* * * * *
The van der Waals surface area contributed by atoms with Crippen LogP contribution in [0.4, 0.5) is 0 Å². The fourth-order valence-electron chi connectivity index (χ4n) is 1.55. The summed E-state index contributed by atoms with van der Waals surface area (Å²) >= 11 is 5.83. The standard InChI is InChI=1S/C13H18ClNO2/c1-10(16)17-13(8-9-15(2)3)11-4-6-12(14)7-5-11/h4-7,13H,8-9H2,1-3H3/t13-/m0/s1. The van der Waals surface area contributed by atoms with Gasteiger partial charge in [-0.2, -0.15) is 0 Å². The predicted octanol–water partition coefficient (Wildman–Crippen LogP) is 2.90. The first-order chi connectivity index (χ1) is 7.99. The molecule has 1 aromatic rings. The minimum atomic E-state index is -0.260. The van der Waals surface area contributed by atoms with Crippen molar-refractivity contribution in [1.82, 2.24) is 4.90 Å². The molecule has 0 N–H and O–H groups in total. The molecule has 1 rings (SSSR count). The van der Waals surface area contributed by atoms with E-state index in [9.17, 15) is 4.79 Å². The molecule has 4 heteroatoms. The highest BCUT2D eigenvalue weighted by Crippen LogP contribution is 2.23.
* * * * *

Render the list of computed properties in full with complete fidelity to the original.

The van der Waals surface area contributed by atoms with Crippen LogP contribution in [0.4, 0.5) is 0 Å². The fourth-order valence-electron chi connectivity index (χ4n) is 1.55. The summed E-state index contributed by atoms with van der Waals surface area (Å²) >= 11 is 5.83. The standard InChI is InChI=1S/C13H18ClNO2/c1-10(16)17-13(8-9-15(2)3)11-4-6-12(14)7-5-11/h4-7,13H,8-9H2,1-3H3/t13-/m0/s1. The van der Waals surface area contributed by atoms with Gasteiger partial charge in [-0.2, -0.15) is 0 Å². The predicted octanol–water partition coefficient (Wildman–Crippen LogP) is 2.90. The first-order chi connectivity index (χ1) is 7.99. The molecule has 1 aromatic rings. The minimum atomic E-state index is -0.260. The van der Waals surface area contributed by atoms with Crippen molar-refractivity contribution in [1.82, 2.24) is 4.90 Å². The molecule has 0 N–H and O–H groups in total. The molecule has 1 rings (SSSR count). The van der Waals surface area contributed by atoms with E-state index in [9.17, 15) is 4.79 Å². The molecule has 4 heteroatoms. The highest BCUT2D eigenvalue weighted by Crippen LogP contribution is 2.23.